Plans to build a new $32 million building for the School of Computing and Engineering are officially underway, thanks to significant contributions from several major donors to UMKC Foundation.
Reflecting the school’s emphasis on research and technology, the building will be equipped with $3 million in virtual reality and augmented reality equipment, a clean room, scanning electron microscope, robotics, biomedical applications and other technologies.
The School of Computing and Engineering has experienced rapid growth—enrollment has more than doubled since 2008, driven in part by demand for skilled professionals in a community that is home to four of the nation’s top 50 engineering firms.
The center will not be limited to use by SCE students and faculty, but will provide opportunities for the whole campus and the business community.
“This building will be a community resource,” said Interim Chancellor and Provost Barbara Bichelmeyer at a press conference at Union Station to announce the new research center. “We are doing this because leadership in science and technology will define the future of our community. The new center will play a major role in determining how strong a position of leadership Kansas City will be able to take.”
The new building, which will be connected to the current School of Computing and Engineering in Flarsheim Hall, is the result of tremendous state and community support.
The Sunderland Foundation provided the lead gift, and the second largest in its history, of $6 million. Other major donors include DST, Black & Veatch, Burns and McDonnell, J.E. Dunn, the Marion and Henry Bloch Family Foundation, the Hall Family Foundation, the Illig Family Foundation, the Jack and Glenna Wiley Foundation, the Debruce Family Foundation, KCP&L, the Forsee Family Foundation, Van Trust Real Estate and the McDonnell Family Foundation.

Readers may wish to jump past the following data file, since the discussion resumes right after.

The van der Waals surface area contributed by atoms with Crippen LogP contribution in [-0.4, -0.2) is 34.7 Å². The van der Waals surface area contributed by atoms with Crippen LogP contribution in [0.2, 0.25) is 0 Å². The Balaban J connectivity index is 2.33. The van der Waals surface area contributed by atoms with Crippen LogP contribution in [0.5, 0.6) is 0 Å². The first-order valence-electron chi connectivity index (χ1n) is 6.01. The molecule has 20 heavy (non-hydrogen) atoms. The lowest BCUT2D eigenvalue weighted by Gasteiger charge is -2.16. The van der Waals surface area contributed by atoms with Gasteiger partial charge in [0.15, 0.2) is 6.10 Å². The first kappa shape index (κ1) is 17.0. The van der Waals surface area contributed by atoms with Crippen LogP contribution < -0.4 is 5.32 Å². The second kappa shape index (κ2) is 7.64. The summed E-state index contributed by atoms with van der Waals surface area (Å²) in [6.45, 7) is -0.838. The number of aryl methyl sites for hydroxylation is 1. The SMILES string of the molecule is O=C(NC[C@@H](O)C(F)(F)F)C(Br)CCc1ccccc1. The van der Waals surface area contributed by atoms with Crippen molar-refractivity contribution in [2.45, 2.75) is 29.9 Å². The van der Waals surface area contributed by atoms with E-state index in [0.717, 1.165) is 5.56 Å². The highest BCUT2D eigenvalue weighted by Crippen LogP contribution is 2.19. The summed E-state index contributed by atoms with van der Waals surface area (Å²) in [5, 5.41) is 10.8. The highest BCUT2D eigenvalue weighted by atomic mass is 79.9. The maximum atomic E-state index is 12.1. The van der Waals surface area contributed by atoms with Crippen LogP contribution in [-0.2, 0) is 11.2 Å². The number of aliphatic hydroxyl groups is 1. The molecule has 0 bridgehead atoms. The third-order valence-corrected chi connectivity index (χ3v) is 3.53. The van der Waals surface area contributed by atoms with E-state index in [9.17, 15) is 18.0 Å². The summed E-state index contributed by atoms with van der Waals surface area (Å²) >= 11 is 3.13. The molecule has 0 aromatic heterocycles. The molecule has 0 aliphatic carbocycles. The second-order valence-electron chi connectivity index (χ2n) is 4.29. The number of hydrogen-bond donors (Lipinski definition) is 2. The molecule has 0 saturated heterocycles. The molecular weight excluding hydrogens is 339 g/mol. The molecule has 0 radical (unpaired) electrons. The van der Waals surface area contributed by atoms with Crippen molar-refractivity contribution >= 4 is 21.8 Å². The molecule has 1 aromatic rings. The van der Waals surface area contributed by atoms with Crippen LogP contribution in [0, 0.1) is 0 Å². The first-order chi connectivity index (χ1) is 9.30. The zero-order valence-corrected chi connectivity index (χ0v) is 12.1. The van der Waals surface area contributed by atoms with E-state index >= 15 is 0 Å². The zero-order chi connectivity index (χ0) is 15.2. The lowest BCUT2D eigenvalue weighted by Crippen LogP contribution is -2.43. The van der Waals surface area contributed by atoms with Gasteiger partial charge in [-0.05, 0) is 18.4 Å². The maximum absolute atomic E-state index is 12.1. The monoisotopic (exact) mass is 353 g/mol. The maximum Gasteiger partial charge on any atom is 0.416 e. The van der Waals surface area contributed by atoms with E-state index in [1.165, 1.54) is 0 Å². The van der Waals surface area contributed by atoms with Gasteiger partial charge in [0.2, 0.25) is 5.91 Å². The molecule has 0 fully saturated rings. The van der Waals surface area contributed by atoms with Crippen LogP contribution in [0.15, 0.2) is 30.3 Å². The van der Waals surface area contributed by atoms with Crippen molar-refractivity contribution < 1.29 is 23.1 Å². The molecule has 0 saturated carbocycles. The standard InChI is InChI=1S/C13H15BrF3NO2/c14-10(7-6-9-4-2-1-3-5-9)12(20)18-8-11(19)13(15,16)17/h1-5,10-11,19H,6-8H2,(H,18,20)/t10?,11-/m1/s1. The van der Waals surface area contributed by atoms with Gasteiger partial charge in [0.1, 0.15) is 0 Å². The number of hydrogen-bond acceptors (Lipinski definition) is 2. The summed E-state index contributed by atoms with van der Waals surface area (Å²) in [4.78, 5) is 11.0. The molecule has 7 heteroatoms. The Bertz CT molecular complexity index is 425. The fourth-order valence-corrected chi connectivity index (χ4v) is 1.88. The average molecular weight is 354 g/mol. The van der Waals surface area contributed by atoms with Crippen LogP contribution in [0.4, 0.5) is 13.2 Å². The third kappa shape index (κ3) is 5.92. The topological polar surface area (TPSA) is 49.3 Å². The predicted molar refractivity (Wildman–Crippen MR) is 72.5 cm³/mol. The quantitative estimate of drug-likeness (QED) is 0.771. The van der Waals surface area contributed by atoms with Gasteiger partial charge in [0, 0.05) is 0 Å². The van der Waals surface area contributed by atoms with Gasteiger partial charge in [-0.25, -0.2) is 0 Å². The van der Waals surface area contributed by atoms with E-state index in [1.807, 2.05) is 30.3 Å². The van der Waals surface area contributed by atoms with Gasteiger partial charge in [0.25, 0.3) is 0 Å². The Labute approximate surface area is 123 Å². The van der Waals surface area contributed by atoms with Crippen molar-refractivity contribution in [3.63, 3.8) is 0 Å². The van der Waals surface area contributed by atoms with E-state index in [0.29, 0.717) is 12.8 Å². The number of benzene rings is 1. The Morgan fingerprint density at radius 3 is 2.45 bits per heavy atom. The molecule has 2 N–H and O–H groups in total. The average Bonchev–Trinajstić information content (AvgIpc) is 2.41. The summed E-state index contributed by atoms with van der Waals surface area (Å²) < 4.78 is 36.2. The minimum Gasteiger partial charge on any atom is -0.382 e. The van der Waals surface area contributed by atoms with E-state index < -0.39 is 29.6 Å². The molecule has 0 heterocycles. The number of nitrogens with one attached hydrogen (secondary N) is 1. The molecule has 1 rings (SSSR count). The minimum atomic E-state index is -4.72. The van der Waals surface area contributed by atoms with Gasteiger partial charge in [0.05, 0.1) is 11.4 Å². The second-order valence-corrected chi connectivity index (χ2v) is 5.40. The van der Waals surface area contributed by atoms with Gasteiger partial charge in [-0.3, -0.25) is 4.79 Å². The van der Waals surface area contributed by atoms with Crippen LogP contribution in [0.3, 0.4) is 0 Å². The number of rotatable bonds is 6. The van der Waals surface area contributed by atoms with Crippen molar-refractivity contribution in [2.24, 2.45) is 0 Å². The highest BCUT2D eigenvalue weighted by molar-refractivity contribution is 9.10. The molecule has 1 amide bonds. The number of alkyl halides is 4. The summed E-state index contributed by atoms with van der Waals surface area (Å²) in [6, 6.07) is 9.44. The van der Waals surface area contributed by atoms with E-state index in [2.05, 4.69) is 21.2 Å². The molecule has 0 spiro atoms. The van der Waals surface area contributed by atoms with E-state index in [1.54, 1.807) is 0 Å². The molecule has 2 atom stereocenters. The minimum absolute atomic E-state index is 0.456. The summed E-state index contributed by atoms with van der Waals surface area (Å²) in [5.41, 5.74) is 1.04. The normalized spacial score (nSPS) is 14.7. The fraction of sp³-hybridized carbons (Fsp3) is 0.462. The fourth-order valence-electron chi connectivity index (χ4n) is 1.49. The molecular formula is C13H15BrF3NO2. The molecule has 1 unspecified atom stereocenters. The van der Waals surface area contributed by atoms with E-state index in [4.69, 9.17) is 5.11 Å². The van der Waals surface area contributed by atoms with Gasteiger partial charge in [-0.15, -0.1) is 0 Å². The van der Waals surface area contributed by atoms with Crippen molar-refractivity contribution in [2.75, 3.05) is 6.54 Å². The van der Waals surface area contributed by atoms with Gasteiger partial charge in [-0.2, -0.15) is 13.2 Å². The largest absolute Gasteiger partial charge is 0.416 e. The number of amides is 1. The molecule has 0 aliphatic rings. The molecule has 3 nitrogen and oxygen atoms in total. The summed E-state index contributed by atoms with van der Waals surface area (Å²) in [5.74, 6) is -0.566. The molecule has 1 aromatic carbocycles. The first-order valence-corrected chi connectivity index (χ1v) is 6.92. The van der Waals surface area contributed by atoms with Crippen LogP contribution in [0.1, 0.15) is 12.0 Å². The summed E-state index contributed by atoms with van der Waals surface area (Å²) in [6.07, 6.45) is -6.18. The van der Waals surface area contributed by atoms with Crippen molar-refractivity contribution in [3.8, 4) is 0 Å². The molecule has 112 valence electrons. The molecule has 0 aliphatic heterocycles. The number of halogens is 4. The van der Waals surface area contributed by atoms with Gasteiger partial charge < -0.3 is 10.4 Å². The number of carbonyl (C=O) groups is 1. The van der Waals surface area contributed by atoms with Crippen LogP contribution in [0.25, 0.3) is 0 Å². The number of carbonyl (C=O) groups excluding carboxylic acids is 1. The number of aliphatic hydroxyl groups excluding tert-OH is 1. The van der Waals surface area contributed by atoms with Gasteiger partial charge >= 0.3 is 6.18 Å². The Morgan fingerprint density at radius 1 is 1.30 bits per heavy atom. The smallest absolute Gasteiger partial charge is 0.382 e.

“We are honored and grateful, though not surprised, that our donors shared our vision and commitment to UMKC and Kansas City,” said Steven Norris, president of the UMKC Foundation. “The success of this project is undoubtedly a product of Dean Kevin Truman’s leadership. He has been essential to the growth of the school and making the building and research center a reality.”
Mayor Sly James noted that Kansas City is signaling to the world, “We are open for business,” thanks to current advances in Kansas City’s infrastructure, the growth of the arts scene, thriving neighborhoods, a reinvigorated downtown and a growing tech community.
“We are adding a final piece to the equation,” James said. “A high-tech research and development center where great minds from academia and industry come together.”
The building’s estimated completion date is Fall 2020. Imon Stevenson, a senior student in computer science, recognized that the technology and opportunities offered by the new building will change the game.
“I have to admit, I’m a little bit jealous,” she said. “Not of anyone here today, but of all the future UMKC students who will get to make this new building their educational playground.”
If you are interested in supporting projects within the School of Engineering’s new facility, please contact Elizabeth Wheeler at 816-235-1277 or email@example.com.